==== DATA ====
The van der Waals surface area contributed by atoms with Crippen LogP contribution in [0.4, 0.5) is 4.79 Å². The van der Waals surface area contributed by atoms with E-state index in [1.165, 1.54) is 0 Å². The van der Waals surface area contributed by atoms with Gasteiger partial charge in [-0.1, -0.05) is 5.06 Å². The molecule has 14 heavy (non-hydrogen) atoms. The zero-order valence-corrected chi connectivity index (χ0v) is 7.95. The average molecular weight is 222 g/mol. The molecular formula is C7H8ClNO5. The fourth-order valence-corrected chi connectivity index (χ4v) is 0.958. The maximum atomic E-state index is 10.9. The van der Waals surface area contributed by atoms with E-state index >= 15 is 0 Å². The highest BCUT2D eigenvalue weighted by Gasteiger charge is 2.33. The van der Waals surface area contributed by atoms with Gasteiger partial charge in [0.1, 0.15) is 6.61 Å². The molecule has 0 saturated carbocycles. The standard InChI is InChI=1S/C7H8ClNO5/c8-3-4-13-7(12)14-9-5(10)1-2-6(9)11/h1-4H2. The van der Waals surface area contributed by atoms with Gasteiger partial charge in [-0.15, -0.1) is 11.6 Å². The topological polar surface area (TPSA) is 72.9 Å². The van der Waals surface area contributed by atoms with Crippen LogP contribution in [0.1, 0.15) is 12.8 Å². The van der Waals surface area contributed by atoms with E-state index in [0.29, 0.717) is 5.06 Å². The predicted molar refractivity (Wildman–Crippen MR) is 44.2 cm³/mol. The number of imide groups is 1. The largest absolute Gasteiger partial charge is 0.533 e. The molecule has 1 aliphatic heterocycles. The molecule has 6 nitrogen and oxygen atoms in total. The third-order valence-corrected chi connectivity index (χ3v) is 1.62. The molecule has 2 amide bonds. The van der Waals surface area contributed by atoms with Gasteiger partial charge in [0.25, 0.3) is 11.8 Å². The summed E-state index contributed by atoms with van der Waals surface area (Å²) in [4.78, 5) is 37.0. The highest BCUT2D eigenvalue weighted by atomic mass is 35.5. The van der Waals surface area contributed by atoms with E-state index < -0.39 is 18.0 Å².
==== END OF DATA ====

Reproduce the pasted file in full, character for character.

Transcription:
The van der Waals surface area contributed by atoms with Crippen LogP contribution in [0.4, 0.5) is 4.79 Å². The van der Waals surface area contributed by atoms with E-state index in [1.165, 1.54) is 0 Å². The van der Waals surface area contributed by atoms with Gasteiger partial charge in [-0.1, -0.05) is 5.06 Å². The molecule has 14 heavy (non-hydrogen) atoms. The zero-order valence-corrected chi connectivity index (χ0v) is 7.95. The average molecular weight is 222 g/mol. The molecular formula is C7H8ClNO5. The fourth-order valence-corrected chi connectivity index (χ4v) is 0.958. The maximum atomic E-state index is 10.9. The van der Waals surface area contributed by atoms with E-state index >= 15 is 0 Å². The highest BCUT2D eigenvalue weighted by Gasteiger charge is 2.33. The van der Waals surface area contributed by atoms with Gasteiger partial charge in [0.1, 0.15) is 6.61 Å². The molecule has 0 saturated carbocycles. The standard InChI is InChI=1S/C7H8ClNO5/c8-3-4-13-7(12)14-9-5(10)1-2-6(9)11/h1-4H2. The van der Waals surface area contributed by atoms with Gasteiger partial charge in [-0.15, -0.1) is 11.6 Å². The topological polar surface area (TPSA) is 72.9 Å². The van der Waals surface area contributed by atoms with Crippen LogP contribution in [0.1, 0.15) is 12.8 Å². The van der Waals surface area contributed by atoms with E-state index in [0.29, 0.717) is 5.06 Å². The predicted molar refractivity (Wildman–Crippen MR) is 44.2 cm³/mol. The number of imide groups is 1. The largest absolute Gasteiger partial charge is 0.533 e. The molecule has 1 aliphatic heterocycles. The molecule has 6 nitrogen and oxygen atoms in total. The third-order valence-corrected chi connectivity index (χ3v) is 1.62. The molecule has 2 amide bonds. The van der Waals surface area contributed by atoms with Gasteiger partial charge in [0.25, 0.3) is 11.8 Å². The summed E-state index contributed by atoms with van der Waals surface area (Å²) in [4.78, 5) is 37.0. The highest BCUT2D eigenvalue weighted by atomic mass is 35.5. The van der Waals surface area contributed by atoms with E-state index < -0.39 is 18.0 Å².